i wrote an informant about the fire, which specifies that there was no structural damage to the building and no one was hurt by the fire directly.  But what haunted me through the day, even after Nero was apprehended, was the idea that i had helped Nero several times, including inviting him to come to Acorn, which he had really wanted.  And then this early morning, he walked past my clearly visible back several time as i worked in the conspiracy office, placing inflammable liquids in the room beside me and then he set it on fire.

Update:  Nerois under arrest for 3rd Degree Arson and one count of attempted murder (on me actually, perhaps because i was the first to give the police information).  The maximum sentence for these two crime is life, the minimum is 20 years.  He is being held in the Orange County jail, which is where i did tiny time for my local anti-nuclear arrest actions.  He is being held without bond.  His bond hearing is Tuesday and the state trooper said because he is a high flight risk and the crimes so serious, he is unlike to have a bail option.  i have decidedly mixed feeling about Nero going to jail for a long time.  What he did was messed up, and wasting his life in prison is a 3rd rate solution.

[Edited by Judy Youngquest]

Tags: , ,

About paxus

a funologist, memeticist and revolutionary. Can be found in the vanity bin of Wikipedia and in locations of imminent calamity. buckle up, there is going to be some rough sledding.

47 responses to “Acorn Arson”

  1. tickledspirit says :

    Holy shit, Paxus. I may have a more eloquent response later, but right now I’m stupefied (and relieved, of course, that it didn’t turn out as disastrous as it could have).

  2. someeverydaystories says :

    I am so happy everyone is safe.

  3. moonraven222 says :

    I’m glad you and everyone are okay.

  4. Jack Marxer says :

    Paxus,

    I’m very glad to hear that you are all right and that only one person was injured.

    Dealing with people who are having severe mental problems is difficult, perhaps especially in community where the ‘norm’ is rather more free than in the outside world.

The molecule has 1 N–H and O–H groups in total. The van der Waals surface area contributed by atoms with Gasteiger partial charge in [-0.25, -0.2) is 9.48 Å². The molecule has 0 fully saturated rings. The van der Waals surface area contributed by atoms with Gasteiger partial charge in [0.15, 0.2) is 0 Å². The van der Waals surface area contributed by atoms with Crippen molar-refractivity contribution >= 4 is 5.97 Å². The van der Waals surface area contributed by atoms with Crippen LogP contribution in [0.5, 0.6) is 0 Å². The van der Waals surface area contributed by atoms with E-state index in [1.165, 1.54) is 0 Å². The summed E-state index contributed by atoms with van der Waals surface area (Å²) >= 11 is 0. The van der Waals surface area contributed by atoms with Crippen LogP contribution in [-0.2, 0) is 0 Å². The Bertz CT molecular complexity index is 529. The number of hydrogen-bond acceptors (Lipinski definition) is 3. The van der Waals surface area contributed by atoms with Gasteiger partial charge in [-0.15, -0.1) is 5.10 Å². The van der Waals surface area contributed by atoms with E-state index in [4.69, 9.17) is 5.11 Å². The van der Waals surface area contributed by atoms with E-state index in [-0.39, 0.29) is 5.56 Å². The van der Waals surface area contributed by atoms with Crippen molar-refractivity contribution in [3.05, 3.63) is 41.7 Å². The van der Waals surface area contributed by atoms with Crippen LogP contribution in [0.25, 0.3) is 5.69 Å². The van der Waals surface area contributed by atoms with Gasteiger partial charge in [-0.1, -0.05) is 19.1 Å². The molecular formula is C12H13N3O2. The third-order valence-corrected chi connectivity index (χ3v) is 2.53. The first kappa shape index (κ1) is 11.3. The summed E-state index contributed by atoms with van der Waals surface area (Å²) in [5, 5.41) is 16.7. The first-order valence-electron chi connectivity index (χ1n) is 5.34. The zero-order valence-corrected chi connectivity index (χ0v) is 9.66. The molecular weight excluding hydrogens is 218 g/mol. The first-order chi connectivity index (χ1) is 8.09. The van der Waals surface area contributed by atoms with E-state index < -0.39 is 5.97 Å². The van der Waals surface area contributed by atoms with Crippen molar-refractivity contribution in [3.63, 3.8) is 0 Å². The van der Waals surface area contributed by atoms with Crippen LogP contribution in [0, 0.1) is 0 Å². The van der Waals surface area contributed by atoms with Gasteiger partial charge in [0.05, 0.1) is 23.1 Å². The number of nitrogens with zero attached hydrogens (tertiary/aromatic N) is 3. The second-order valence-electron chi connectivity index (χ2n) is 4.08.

Jack

    • Logan says :

      Three times in my life, I have had apartments where neighbors have become psychotic. Plus, I once was assaulted downtown by such a person, for asking them not to smoke in a coffee shop. I’ve come to view them as living in a dream world. So much they do makes no logical sense. I’d ask myself, “What did I do for them to turn on me?” It all begins to make more sense when I see them as literally walking around in a dream state. Now, as for the fate of Nero, odds are he isn’t about to serve 20 years. I’d bet one of 3 outcomes will transpire: he will go to jail and get some mental health care. “Some”, but probably not enough mental health care. Or, he will be found incompetent, beat the charge, and then when he is deemed not a threat to anyone, the mental health system will lose control over him and he will walk free. Or, he will go to a correctional facility for the insane. I dunno how it all works. Let’s all hope he gets the help he needs.

  5. North Star says :

    Sorry to hear about this. Glad you and everyone else are OK. Glad the local police and fire departments were able to assist quickly, in addition to the assistance from Twinoaks.

    I know it is difficult when someone you have spent many hours helping turns on you, all the worse when they essentially try to kill you and burn you down. Undoubtedly there will be a lot of pulling together among the other members at Acorn.

  6. santalorena says :